As the paper discusses while globalization is not the answer to all the world’s problems, a negative attitude towards it is one that is capable of breeding suspicion and misunderstanding between different cultures and nations. Also, economically speaking, globalization can be far more complicated than merely showing tolerance and acceptance towards other cultures. This essay will first illustrate some of the negative attitudes toward globalization. Next, globalization as it relates to education in Israel will be discussed. Through these examples one can likely see that many people are afraid that globalization will weaken their particular nation and take away from their common identities. In response to these fears, the paper will suggest that it is indeed possible to maintain one’s identity while at the same time accepting globalization.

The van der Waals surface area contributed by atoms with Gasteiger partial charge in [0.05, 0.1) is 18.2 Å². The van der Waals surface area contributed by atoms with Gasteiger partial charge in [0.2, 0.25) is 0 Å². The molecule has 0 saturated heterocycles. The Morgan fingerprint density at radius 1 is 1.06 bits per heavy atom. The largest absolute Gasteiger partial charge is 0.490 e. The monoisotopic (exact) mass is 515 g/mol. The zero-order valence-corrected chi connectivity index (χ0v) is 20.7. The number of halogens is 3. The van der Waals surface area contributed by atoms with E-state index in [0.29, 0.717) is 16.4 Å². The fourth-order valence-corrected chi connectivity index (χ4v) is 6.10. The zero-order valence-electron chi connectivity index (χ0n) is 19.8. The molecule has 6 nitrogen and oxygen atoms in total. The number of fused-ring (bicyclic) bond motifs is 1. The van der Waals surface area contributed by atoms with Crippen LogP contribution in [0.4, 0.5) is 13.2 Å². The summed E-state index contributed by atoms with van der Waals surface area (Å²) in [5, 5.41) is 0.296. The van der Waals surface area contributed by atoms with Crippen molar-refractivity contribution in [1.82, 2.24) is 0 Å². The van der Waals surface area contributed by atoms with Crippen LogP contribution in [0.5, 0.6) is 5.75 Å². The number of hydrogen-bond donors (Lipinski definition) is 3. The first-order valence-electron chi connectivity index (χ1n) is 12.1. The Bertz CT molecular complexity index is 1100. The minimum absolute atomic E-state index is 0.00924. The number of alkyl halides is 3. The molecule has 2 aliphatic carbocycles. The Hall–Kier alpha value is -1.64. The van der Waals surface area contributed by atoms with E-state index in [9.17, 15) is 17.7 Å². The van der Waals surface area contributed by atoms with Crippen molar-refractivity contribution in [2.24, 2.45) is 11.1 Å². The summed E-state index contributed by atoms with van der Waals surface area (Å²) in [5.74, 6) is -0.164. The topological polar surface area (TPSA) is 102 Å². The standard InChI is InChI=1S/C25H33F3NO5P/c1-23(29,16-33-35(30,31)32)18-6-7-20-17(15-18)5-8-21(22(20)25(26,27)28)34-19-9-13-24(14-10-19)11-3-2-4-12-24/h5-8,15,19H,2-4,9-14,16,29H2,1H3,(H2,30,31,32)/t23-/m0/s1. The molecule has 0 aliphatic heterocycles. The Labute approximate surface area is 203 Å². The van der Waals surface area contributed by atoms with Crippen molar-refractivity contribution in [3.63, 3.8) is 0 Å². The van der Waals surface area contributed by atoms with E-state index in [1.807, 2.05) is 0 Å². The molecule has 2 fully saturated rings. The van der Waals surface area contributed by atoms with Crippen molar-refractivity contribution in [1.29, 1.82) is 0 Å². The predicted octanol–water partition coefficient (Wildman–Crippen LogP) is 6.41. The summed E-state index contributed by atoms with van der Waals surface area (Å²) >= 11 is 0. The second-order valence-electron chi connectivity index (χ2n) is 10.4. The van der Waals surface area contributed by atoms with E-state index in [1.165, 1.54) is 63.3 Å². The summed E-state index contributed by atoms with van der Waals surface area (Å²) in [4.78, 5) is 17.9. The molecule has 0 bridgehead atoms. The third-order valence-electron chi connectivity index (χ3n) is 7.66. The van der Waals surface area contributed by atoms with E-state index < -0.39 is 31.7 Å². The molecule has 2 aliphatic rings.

One instance of a negative view towards globalization is “anti-soccer” Americans as described in the work of Franklin Foer. According to Foer, globalization has actually failed some of its expectations, both economically and culturally, given that a majority of the world’s nations remain poor, and that some cultures actually fear that “globalized culture” will eventually erode their own unique cultural identities. In order to illustrate the failures of globalization, particularly in its failure to promote the homogenization of culture (and even attracted the reversion to old cultural identities and hostility to other cultures), Foer uses the ever famous worldwide sport of soccer.